COMMISSIONER SNYDER: Good morning. I want to thank Chairman Barrett for her leadership and her invaluable guidance in producing this report, and to my fellow Commissioners for their tireless efforts in making this Commission's work fruitful, and to Matt Lauer, our Executive Director, and our Commission staff for their diligence and dedication.

Programs that take significantly longer to have their desired effect on public diplomacy are what we characterize as long-term communication. That said, I would like to highlight a few issues that are included in this report: USAID, American Corners, Virtual Presence Posts, and public-private partnerships.

The work done by USAID affects millions of people around the world and represents much of the U.S. Government's foreign development assets. It has been our policy to understate aid projects to the recipient populations so, until recently, most of these efforts have gone unpublicized. As one of-- if not the-- largest donor countries in most regions of the world, America was not given credit for its generosity. Communication between USAID and public diplomacy officers had been nominal at best. However, recently, efforts have been made to greatly improve their interaction. Last year, USAID began the process of changing its policy to incorporate acknowledgement of its programs. Today, all the programs and projects carry the attribution, "Funded by the American people." This is a major step in highlighting our involvement and bettering the lives of its aid recipients.

By doing so, we demonstrate our values by the size, scope and types of projects we fund. As stated in the report, it is important to take into consideration the host country priorities. But when these priorities do not coincide with America's core values, we must not compromise our principles when considering these aid projects.

Since our report of June 2003, new forms of diplomacy have made great strides, with the State Department stepping up its efforts to expand American Corners and Virtual Presence Posts. Since most are situated on college campuses and public sites such as libraries, many of our existing corners are not as well placed or as accessible to the general public as we would like them to be. However, in the next year, we plan to open 130 new facilities. We hope that they will be located in areas with the potential to provide more people with greater access.

Our Virtual Presence Posts program responds to the increasing global usage of the Internet. These interactive Web sites are a way of enhancing public diplomacy without bricks and mortar. The State Department needs to continue to utilize this expanding form of communication.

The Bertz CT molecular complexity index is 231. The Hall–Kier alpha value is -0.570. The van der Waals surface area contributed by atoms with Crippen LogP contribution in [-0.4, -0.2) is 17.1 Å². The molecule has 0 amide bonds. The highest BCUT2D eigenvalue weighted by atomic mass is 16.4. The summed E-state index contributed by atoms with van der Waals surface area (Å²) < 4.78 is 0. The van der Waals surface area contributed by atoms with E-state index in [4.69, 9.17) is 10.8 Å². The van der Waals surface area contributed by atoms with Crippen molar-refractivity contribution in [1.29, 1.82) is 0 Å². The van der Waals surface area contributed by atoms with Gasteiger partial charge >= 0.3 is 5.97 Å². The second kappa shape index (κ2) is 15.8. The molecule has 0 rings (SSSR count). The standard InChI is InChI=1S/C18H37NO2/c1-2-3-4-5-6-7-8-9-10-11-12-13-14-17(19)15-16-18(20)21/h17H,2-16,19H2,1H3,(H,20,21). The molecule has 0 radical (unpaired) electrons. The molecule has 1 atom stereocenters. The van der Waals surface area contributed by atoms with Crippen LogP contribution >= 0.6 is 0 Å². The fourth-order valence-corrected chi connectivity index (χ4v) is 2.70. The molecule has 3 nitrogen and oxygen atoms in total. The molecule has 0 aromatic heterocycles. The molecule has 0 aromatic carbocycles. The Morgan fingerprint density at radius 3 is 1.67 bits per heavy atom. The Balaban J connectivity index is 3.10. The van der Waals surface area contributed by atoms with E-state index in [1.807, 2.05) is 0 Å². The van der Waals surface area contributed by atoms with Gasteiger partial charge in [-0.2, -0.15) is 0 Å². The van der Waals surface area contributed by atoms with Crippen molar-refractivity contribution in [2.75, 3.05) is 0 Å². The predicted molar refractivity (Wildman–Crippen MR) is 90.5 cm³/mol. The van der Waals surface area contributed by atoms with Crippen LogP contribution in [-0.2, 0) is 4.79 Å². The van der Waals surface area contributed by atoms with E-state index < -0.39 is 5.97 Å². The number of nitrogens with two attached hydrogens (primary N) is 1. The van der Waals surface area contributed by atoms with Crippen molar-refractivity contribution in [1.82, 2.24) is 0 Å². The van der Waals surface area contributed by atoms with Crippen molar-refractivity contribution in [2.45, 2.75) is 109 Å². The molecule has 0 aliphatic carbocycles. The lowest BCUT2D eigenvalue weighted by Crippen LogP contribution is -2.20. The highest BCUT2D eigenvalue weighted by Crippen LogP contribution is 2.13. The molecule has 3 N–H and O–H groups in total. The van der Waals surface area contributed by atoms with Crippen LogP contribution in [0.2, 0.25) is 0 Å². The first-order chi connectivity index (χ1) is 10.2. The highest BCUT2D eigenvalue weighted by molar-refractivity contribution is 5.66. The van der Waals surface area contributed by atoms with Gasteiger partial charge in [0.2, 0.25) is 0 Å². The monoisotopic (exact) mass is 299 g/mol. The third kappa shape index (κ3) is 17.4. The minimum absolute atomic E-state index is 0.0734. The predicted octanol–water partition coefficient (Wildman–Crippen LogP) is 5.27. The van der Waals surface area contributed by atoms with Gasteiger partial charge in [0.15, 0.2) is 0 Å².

While embassy websites and Virtual Presence Posts are good first steps, we have to ensure that their presence on the web is more visible. We need to find ways to drive visitors to these sites. To do this, we must keep the content current and market regionally to let people know of their existence.

Public/private partnerships help to coordinate efforts and resources toward the shared goal of improving America's image. The Culture Connect Program links "cultural ambassadors," --prominent artists and intellectuals-- with foreign publics. The Specialist Program provides embassies with American speakers on the topics of special interest to their local populations. These programs are extremely effective at reaching a younger, broader, deeper audience. We encourage individual embassies to further explore and expand the public/private partnerships at the local level.

Our Cultural Affairs budget has long been neglected, with about $3 million available in 2004. The Department needs to optimize these scant resources. To do this, the budget should be used as seed money to help start programs with the goal of them becoming self-sustaining.

While there are many promising developments in the area of long-term communication, clearly, there is much work to be done. In recent years, foreign public perception of the United States has deteriorated. Now, more than ever, we must work efficiently and make more effective use of our resources if we hope to reverse this trend.

CHAIRMAN BARRETT: Thank you, Commissioner Snyder.

Commissioner Bagley.

COMMISSIONER BAGLEY: Thank you, Chairman Barrett. Good morning.

I'd like to echo the commendation of my colleagues and also commend the staff and Matt Lauer, who is our Executive Director and has done a fabulous job putting together this report and guiding us through all the issues.

My particular issue deals with international broadcasting. Most of you know something about the Broadcasting Board of Governors, but those who don't, a little history. It was formed in 1999, called BBG, Broadcasting Board of Governors, became independent and it is an autonomous entity responsible for all of U.S. international broadcasting. Its role is to safeguard the integrity, quality and effectiveness of our international broadcasts.

The BBG is currently facing two main challenges. First, it needs to reach a wider, non-elite audience. We are very good at reaching elite audiences and, obviously, those who speak English are watching CNN, BBC and other broadcasts around the world. Al Hurra is an Arabic-language broadcast and it is hoping to reach the masses.

At this point, there is no real measurable impact, but we're hoping that with the Nielsen study that is being conducted, and it should come out in another couple of weeks, we should have some measurable impact on how many people it's reaching out, how many households it's reaching, and hopefully what their view of Al Hurra, in particular, is.